As Thomas à Kempis said, “The acknowledgment of our weakness is the first step in repairing our loss,” and Rissa demonstrates this when she shared her greatest weakness. “I am very indecisive. I always need someone’s help to make the final decision.” Her weakness plays a role on a daily basis. She insists that if she enters the international affairs field, especially, “I really need to work on this.”
If I had enough time, I would have like to question Rissa for hours. She has the kind of life story you always want to dig deeper because the tunnel is endlessly filled with different surprises. In her last minutes of our interview, Rissa said that if she was going to die tomorrow, she would like to travel with her family to South America. “I always wanted to go to Machu Picchu in Peru, there are so many places, but I’d like to go there, particularly.”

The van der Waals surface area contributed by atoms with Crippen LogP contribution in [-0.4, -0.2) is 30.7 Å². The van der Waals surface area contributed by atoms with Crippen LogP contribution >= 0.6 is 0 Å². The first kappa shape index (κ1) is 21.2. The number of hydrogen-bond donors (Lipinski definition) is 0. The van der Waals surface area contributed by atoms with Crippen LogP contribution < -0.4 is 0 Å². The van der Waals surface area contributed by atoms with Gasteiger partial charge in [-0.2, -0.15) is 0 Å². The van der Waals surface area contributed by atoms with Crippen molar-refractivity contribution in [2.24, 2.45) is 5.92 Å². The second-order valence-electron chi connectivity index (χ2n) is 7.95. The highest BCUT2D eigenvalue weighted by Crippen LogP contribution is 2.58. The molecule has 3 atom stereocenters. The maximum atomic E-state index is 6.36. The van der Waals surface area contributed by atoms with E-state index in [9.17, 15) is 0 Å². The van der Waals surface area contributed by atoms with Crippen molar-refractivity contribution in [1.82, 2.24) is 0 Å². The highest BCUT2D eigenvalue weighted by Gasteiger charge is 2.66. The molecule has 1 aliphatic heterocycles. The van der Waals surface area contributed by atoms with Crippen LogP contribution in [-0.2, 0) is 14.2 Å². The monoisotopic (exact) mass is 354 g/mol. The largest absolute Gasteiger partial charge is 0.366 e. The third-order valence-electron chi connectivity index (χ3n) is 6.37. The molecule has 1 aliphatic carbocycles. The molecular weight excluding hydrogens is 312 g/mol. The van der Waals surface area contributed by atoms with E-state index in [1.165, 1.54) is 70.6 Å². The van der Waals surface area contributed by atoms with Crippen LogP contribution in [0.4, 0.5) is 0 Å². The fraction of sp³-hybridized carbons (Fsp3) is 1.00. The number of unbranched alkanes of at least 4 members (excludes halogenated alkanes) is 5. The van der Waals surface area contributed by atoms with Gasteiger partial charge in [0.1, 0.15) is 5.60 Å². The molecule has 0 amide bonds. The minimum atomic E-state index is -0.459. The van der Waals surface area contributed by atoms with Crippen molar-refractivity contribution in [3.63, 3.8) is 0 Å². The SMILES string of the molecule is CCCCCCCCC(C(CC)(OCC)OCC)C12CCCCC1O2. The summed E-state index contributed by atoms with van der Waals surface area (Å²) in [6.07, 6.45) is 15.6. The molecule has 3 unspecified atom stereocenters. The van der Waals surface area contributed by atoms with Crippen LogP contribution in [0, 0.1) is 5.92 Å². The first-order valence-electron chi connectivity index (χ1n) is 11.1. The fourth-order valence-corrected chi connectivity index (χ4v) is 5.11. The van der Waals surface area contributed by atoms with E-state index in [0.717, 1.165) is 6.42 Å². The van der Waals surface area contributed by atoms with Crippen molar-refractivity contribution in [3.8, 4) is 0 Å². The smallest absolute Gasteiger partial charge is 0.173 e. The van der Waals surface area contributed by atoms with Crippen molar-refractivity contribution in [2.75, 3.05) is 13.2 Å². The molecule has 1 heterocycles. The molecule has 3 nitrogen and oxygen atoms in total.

Rissa does not seek nor need to be famous, but “I really want to make a difference, starting in Singapore, my home country.” Family and friends are essential to Rissa’s happiness. “This is what makes me happy. This is what I live for and my dream is to have my own family. I am still working on finding my future husband,” she humorously replied. But more than anything, “I want to make a tangible difference, make the world a different place because I was here.” Rissa would like “to work in international relations field, help Singapore’s foreign affairs and bring what she has learned in the world back home.”